Moodle for School is a tailored set of packages which feature plugins and other elements that support teachers specifically, such as Grade Book, Custom Certificate and Grouping. As I mentioned earlier, I’m currently looking to hear from teachers using Moodle for School, and the Moodle for Free service, to help tailor the packages and support to make the teaching and learning experience even better.

Moodle HQ: Here at Moodle we’ve always been very big on involving our users and the community to contribute and be part of our projects. How can users and the community get involved with your work as education advisor?

Brent: I would say that my role is to both help build awareness, but also to listen carefully to what the experience of teachers is. So, sharing experiences and ideas is a really great way to contribute. This may be directly with myself at HQ, or perhaps more usefully in the forums, where a broader exploration is possible, and the sharing of ideas helps the whole community immediately.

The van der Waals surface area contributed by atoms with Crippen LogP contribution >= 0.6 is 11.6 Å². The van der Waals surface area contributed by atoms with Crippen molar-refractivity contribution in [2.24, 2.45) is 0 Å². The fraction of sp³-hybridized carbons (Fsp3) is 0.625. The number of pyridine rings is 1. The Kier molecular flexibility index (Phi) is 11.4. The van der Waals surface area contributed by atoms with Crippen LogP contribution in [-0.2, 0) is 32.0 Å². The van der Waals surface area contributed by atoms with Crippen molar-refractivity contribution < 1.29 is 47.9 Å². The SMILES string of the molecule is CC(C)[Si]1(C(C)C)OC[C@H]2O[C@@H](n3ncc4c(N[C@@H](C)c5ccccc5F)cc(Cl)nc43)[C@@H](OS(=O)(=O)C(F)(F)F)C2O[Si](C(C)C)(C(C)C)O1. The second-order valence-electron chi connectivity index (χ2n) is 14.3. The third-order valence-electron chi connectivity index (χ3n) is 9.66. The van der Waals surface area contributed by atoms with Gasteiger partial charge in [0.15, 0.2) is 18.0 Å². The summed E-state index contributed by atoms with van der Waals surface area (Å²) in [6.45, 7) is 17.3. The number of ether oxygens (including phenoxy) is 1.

Another important area for development is the gathering of educational authority curricula from around the world and converting them into formats that suit Moodle’s Competencies; with these in place, the tailoring of courses to suit a teacher’s situation becomes particularly powerful. As teachers acquire these resources, they can place them into the Competency Frameworks section.

Thanks, Brent – we really appreciate you taking the time to talk to us about your role with Moodle.

There are exciting times ahead with so many projects underway – including Project Inspire, Moodle 3.3 major release, more MoodleMoots around the globe and a new MoodleCloud Starter plan – just to name a few.